Art, Literature, and the Interstices


In my art, I’m really interested at looking at older visual forms and cultural practices and transforming them using media, technology, and modern sensibilities. Living in Korea has put me in direct contact with a fascinating and engaging culture to learn about. Being a “waygook-in” (literally translated as “outside person” or “foreigner”) gives me an outside perspective on Korean culture. I find that a lot of Korean viewers are often fascinated by a fresh perspective on Korean culture and are really interested in cultural remixing and seeing new representations of old traditions.

So I was really excited to find this new band called SsingSsing. They combine Korean folk songs with glam rock to create new songs. They also cross-dress to represent shamans’ way of channeling both male and female spirits.

It’s a radical form of neo-traditionalism that embodies a lot of what I try to do in my own creative practice. I can’t stop listening.

Art Installation and One of the Oldest Poems in Korea

I was recently invited to do an art installation in a small cafe gallery in Daejeon.

In a closet-sized space, I installed some small croquis drawings interspersed with lines from what is considered one of the oldest–if not THE oldest– surviving poems in Korea. Written in Chinese characters, the poem roughly translates as follows:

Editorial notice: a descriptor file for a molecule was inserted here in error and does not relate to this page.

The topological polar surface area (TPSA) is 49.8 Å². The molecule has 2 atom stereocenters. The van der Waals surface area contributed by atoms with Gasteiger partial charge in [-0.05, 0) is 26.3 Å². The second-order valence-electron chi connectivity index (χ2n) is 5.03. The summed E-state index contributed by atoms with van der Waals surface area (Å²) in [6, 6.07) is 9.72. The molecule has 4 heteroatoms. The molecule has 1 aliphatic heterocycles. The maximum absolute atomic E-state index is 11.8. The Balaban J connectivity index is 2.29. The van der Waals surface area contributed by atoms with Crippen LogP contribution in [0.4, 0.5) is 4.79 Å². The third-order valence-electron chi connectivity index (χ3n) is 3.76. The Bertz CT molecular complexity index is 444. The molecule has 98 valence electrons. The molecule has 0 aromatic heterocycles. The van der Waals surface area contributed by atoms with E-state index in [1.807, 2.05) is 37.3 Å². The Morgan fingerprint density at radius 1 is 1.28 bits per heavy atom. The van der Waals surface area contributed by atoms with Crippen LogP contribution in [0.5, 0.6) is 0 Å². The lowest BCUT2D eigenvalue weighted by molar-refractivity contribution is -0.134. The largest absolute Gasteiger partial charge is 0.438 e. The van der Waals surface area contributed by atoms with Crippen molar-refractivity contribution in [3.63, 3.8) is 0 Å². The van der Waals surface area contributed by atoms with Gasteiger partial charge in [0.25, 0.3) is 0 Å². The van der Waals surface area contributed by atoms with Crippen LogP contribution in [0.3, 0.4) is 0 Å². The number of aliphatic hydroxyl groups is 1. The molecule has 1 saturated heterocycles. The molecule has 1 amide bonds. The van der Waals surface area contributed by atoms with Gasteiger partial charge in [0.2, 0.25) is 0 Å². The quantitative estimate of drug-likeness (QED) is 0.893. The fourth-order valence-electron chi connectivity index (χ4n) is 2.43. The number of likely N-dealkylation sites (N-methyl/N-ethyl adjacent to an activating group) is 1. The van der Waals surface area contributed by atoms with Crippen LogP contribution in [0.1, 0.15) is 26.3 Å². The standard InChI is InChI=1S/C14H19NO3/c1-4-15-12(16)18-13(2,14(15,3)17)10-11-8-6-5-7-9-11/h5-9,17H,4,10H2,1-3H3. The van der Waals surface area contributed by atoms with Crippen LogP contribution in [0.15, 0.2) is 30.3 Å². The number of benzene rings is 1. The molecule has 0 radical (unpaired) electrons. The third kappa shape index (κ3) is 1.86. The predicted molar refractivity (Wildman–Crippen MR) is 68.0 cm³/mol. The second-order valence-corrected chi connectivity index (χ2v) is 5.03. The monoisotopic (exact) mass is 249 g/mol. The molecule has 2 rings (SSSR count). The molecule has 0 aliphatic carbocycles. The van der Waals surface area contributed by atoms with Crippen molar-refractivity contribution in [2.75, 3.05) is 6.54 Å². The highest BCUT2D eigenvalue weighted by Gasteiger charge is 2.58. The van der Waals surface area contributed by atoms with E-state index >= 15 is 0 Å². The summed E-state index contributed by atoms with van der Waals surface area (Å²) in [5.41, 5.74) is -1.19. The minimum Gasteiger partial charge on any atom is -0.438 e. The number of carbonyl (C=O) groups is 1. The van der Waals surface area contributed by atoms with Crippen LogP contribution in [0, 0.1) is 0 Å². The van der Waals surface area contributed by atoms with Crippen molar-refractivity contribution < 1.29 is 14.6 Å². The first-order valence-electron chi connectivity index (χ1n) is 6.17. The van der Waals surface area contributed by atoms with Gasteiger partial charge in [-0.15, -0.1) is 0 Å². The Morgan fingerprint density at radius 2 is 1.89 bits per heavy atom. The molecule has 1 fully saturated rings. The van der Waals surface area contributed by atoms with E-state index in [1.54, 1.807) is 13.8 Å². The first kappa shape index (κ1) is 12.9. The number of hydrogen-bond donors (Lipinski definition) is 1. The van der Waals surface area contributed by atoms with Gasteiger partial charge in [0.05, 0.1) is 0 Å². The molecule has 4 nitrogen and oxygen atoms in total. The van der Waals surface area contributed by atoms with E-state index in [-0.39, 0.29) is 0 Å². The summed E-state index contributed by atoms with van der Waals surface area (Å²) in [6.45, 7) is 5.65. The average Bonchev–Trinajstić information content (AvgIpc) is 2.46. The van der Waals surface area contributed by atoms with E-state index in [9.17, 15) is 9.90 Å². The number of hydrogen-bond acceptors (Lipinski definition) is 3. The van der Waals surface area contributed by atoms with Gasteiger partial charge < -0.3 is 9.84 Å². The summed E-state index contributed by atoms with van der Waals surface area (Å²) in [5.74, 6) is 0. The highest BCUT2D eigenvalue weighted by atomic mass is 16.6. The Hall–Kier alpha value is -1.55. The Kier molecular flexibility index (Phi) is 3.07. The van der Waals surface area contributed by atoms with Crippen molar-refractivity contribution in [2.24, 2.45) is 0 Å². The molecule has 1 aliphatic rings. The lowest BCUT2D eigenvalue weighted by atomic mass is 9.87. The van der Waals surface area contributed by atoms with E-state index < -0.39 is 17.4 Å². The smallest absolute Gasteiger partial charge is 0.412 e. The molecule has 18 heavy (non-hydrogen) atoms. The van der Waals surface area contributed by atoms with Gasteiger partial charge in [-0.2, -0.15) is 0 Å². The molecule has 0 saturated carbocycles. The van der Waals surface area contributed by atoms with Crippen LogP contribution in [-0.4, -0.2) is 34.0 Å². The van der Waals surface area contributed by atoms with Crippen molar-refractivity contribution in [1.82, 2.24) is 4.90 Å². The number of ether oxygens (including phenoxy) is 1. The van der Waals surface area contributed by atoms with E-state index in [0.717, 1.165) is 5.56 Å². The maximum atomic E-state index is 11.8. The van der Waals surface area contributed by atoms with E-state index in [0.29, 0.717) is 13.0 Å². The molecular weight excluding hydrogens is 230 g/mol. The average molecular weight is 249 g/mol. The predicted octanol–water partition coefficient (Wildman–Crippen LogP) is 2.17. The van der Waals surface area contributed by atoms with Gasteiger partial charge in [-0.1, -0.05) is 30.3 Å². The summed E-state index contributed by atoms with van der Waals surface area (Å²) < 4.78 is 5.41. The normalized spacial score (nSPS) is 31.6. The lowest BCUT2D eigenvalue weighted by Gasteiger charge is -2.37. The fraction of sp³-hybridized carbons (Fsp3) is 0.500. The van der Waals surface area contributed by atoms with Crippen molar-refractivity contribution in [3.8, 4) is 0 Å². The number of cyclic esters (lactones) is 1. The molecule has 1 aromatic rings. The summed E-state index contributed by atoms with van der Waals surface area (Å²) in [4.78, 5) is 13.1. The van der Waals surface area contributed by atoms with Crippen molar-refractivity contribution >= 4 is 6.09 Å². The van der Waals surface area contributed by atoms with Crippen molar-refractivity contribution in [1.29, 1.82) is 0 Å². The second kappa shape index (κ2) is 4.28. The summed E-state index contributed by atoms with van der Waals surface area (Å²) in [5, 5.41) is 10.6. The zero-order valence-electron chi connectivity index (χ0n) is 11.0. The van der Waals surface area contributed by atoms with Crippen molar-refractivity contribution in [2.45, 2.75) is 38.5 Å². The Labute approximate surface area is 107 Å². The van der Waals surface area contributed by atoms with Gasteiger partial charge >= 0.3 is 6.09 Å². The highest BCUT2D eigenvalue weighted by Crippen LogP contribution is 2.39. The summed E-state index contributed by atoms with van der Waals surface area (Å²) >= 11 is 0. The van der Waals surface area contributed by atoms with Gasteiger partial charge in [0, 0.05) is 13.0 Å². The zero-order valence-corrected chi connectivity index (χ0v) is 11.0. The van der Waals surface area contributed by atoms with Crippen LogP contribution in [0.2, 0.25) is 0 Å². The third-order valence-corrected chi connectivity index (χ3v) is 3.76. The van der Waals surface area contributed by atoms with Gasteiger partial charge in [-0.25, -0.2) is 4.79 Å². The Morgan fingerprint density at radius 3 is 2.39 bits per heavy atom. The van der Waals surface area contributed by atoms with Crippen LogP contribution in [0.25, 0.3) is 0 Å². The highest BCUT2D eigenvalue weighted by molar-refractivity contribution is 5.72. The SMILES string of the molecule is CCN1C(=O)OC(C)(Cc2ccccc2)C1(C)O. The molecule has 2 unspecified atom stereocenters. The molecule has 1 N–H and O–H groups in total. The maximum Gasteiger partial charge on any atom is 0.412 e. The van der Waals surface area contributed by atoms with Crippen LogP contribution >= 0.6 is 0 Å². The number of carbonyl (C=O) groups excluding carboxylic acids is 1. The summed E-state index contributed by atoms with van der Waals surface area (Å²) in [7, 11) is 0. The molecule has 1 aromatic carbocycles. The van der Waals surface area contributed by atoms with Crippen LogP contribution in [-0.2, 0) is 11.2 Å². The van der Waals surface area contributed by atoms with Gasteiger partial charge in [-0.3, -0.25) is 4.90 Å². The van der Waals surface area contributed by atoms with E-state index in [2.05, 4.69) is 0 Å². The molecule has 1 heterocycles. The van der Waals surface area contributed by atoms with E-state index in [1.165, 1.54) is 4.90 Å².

Divine strategies exhaust the heavens,

Exquisite calculations probe the earth.

Battle won your honor is already high,

Be content now and desist.

One of the challenges and risks of working with text and images is considering the relationship between the two. Should one echo the other? Contradict it? Give additional information? Or be something else entirely?

In this case, I tried to make the relationship enigmatic. But in the text as well as the images, I wanted to address issues of strength and vulnerability.

The original poem was written from one general to another, seemingly pleading with the general to give up chasing him. Ulchimundok pleads with Yu Zhongwen to accept what he has won thus far, to “be content and desist” the war going on between them.

In reality, Ulchimundok was luring Yu Zhongwen into a trap. When Yu Zhongwen persisted, he was defeated.

So far me, the work is about reconsidering what power and strength really are with a particular focus on the politics of gender and empathy.